The Lingering Health Impacts of Agent Orange During the Vietnam War
Health problems among U.S. military personnel exposed to herbicides during the Vietnam War (1961-71) emerged in the late 1970s, yet few peer-reviewed studies exist on long-range health effects of these exposures on soldiers, civilians, or the general environment. In a commentary in a special section of the American Journal of Public Health focusing on the Sixties, researchers at Columbia University’s Mailman School of Public Health call attention to long-standing gaps in knowledge of the enduring health impacts of Agent Orange and other chemical herbicides sprayed by the U.S. military in Vietnam.
“The Agent Orange story is one of massive exposure of civilian and military populations to toxic chemicals once thought safe,” said Jeanne Mager Stellman, PhD, professor emerita at the Mailman School of Public Health and co-author. “Much of the existing literature on U.S. veterans relied on exposure methodologies with severe misclassification limitations or on populations too small to allow questions regarding cancer and other chronic diseases to be addressed.”
In the 1970s the Department of Defense created the HERBS file, an electronic record of the flight paths of more than 9000 missions flown by aircraft used in the Air Force military herbicide operations carried out in Vietnam between 1962 and 1971. This data resource became the basis of a primitive geographic information system (GIS) developed by the National Academy of Sciences (NAS) to document spraying and defoliation. In the late 1990s, investigators in the Department of Health Policy and Management at the Mailman School of Public Health, led by Stellman, were awarded a contract by NAS under which a modernized geographic information system was developed.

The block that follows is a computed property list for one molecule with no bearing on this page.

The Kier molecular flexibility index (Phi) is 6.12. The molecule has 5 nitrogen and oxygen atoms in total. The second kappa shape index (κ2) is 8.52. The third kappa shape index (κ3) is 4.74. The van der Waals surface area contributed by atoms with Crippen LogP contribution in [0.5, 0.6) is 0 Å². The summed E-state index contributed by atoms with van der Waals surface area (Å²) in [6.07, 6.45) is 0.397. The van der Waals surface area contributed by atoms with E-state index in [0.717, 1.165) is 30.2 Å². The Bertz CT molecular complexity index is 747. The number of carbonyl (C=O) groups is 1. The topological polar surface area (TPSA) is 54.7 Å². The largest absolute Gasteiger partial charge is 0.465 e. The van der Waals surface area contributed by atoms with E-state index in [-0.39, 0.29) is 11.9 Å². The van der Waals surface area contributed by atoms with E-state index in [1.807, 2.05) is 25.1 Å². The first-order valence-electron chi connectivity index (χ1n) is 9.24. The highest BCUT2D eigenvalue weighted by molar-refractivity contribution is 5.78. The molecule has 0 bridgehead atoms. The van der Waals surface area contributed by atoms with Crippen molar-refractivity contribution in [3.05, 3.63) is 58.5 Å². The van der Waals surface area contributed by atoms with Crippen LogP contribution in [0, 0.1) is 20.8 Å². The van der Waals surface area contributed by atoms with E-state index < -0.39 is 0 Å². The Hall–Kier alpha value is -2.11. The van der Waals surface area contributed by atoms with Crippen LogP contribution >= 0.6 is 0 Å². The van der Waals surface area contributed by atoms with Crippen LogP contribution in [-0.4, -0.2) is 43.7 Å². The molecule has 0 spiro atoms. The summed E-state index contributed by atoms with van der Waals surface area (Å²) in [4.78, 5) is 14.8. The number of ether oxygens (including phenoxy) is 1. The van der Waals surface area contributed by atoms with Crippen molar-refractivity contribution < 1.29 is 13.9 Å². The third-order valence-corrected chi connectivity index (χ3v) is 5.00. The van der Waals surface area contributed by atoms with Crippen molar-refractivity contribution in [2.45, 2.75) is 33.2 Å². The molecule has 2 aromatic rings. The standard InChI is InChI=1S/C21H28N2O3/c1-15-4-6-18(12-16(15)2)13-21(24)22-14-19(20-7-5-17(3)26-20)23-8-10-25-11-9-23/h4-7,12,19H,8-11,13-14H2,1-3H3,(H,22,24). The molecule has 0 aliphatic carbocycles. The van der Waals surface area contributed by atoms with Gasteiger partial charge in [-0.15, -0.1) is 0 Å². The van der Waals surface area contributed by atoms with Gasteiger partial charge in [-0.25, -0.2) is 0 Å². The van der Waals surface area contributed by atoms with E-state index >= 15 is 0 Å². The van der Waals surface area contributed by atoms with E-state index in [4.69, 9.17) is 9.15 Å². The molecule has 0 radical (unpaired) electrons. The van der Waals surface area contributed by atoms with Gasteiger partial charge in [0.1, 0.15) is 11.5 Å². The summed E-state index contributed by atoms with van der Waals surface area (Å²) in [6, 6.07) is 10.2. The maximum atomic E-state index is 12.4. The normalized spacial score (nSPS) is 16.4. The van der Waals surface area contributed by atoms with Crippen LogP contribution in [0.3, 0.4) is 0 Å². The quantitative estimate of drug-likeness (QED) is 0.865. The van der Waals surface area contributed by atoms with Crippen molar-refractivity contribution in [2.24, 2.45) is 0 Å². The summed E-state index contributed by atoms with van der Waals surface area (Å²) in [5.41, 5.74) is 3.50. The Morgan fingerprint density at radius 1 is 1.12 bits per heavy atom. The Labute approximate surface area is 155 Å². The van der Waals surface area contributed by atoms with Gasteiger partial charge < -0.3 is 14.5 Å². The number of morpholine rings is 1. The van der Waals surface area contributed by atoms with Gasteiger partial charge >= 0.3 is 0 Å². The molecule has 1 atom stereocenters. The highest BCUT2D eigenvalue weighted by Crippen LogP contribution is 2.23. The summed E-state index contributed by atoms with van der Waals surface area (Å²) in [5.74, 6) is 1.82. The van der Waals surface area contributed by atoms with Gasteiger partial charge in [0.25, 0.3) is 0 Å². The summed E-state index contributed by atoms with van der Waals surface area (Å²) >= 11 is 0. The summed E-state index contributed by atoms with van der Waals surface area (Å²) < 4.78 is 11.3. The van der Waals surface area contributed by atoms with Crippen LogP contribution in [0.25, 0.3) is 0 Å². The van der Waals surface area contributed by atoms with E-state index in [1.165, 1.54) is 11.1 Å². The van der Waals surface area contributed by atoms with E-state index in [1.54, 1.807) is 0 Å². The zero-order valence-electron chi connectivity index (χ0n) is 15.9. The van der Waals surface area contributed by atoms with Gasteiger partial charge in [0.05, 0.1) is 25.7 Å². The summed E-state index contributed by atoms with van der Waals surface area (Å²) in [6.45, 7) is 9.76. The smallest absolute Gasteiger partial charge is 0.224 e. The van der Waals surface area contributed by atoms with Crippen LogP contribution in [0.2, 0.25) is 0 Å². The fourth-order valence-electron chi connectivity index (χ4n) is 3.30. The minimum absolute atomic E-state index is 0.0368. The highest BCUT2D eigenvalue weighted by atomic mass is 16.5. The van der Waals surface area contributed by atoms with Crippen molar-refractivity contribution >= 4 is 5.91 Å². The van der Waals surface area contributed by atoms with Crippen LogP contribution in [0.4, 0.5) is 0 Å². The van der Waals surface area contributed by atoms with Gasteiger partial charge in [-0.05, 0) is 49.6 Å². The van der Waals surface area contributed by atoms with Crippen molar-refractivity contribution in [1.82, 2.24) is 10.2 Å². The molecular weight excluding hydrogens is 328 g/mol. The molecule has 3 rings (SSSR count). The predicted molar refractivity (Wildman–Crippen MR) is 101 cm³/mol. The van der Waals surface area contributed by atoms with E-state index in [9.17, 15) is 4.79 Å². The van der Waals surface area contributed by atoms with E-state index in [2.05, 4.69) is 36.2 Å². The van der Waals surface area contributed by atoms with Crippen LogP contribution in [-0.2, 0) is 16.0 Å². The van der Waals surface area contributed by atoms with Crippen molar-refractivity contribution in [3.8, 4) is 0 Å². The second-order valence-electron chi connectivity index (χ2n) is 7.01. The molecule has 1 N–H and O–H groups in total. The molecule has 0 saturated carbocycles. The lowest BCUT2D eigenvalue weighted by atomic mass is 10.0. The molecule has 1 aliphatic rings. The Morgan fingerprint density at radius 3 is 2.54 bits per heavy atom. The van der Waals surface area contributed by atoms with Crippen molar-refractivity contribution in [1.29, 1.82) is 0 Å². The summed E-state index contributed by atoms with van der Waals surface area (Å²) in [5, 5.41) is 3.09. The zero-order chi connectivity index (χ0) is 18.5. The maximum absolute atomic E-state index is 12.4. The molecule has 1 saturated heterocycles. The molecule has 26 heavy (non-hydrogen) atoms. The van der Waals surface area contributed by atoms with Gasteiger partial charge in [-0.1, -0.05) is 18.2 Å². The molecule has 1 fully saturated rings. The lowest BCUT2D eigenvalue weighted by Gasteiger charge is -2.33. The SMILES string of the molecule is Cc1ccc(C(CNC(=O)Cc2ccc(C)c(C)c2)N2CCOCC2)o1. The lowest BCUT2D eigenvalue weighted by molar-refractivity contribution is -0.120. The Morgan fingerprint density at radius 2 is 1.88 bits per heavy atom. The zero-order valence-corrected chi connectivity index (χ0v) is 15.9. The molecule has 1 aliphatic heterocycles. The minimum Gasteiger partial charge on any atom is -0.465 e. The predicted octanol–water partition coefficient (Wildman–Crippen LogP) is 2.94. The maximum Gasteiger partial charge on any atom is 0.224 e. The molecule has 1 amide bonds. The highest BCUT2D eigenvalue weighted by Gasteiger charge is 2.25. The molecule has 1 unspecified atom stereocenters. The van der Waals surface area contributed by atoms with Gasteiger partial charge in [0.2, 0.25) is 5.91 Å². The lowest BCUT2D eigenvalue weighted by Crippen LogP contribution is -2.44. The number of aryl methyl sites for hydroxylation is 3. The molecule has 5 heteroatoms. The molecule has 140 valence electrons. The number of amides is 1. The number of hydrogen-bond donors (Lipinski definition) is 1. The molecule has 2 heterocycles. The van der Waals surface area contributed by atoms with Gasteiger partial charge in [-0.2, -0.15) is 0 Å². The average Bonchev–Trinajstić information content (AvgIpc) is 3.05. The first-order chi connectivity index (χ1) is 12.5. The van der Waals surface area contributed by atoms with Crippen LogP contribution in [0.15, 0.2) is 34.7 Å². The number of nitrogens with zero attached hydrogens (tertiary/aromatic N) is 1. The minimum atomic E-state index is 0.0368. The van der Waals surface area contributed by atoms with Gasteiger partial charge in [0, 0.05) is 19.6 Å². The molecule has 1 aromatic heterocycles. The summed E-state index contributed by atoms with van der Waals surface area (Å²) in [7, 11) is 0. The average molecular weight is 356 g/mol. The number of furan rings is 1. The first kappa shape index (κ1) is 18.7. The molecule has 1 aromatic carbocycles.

The Mailman School research team has demonstrated that a sizeable number of troops served in sprayed areas and were at elevated risk of selected health outcomes. There is a strong suspicion that high rates of birth defects may also be attributable to herbicides, but scientific corroboration is limited. Studies of South Korean troops who served in Vietnam have also revealed an increased risk of diabetes and other disorders.
“Data on relationships between herbicide exposures and diseases for which veterans can receive medical attention and benefits have largely been derived from environmental and toxicological studies and not specifically from Vietnam studies,” noted Steven Stellman, PhD, Mailman School professor of Epidemiology and co-author on the commentary.
“Sufficient funding to carry out epidemiological studies has not been forthcoming despite strong congressional mandates,” noted Jeanne Mager Stellman. “The at-risk veteran population is now at an age at which chronic diseases become manifest, so the time is optimal for conducting such studies and truly assessing and addressing health conditions and the continuing exposures to lingering traces of Agent Orange in Vietnam.”